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A parenting coordinator’s role in high-conflict divorces

On Behalf of | Aug 23, 2023 | Child Custody & Parenting Time, Divorce |

While some divorces are painless, other high-conflict cases have such intense hostility that proper communication is impossible. Thus, a neutral third party must step in to help them resolve issues.

By its own motion or at the request of either parent, an Indiana court appoints and orders a parenting coordinator (PC) to act in the child’s best interests. The professionally trained PC may be a lawyer, a mental health expert or any individual satisfying the court’s discretion. Their initial term of service must not exceed two years. Service extension, modification and termination are possible, depending on reasonable causes.

As the state’s law leans on building a consistent and healthy relationship between parents and their child, the PC’s role proves critical in protecting parental rights and the child’s welfare.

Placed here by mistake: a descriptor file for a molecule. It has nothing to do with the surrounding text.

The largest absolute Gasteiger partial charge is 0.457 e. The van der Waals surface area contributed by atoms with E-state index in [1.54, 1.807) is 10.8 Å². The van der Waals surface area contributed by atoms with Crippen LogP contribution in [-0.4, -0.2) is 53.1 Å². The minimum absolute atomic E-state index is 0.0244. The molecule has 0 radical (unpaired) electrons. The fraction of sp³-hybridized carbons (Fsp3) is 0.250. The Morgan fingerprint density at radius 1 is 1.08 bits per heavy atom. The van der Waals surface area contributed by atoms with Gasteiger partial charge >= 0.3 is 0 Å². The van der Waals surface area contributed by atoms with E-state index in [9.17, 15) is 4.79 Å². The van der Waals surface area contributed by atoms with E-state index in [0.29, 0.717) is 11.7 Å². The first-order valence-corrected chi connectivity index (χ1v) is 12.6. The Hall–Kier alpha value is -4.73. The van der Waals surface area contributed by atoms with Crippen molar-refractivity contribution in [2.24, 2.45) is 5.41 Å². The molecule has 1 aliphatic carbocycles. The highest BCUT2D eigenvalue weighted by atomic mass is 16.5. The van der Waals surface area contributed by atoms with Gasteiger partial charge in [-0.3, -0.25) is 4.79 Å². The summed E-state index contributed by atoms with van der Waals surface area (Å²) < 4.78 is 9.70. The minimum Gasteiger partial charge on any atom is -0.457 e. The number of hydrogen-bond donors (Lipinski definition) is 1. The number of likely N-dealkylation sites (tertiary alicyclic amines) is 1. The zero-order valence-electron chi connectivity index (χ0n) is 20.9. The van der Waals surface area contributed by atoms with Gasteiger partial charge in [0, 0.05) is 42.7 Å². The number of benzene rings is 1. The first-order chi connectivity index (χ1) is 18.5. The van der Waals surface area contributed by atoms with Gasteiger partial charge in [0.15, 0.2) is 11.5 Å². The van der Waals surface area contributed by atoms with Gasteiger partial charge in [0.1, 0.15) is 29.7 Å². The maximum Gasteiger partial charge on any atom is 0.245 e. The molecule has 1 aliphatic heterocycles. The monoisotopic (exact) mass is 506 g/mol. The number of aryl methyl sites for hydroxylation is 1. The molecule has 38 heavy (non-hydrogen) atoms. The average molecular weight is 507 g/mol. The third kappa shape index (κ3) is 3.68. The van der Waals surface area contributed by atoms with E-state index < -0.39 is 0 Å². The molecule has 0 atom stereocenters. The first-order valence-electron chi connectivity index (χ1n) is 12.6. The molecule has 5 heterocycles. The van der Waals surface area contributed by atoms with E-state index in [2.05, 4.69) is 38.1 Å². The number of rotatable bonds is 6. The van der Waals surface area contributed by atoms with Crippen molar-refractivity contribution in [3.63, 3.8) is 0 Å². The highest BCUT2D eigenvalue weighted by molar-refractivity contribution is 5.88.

A parenting coordinator’s responsibilities

The PC’s primary duty is to implement and abide by the terms of the court-ordered parenting coordination agreement. Aside from reviewing the family history and other relevant documents, they also have the power to:

  • Adhere to existing protective orders
  • Facilitate conflict management and parenting plan discussions
  • Make recommendations to the court on potential dispute resolution methods
  • Educate both parents on how constant disagreements influence their child’s development
  • Report a crime, child abuse or neglect, or any activity negatively impacting their performance

However, the extent of a PC’s authority also has limitations. First, they cannot provide legal advice. They must also be impartial throughout the process by not engaging in dealings that can pose a conflict of interest. Instead, they must advise the court of potential disputes. Further, they cannot have one-sided communications with the child, parents or the court, as the process does not keep privileged or confidential transactions.

Finding common ground

Ultimately, a parenting coordinator shares a common goal with all divorcing parents of upholding the child’s best interests. While their functions may be beneficial, consulting with a legal representative to identify which conflict areas may be applicable for a PC intervention will be wise.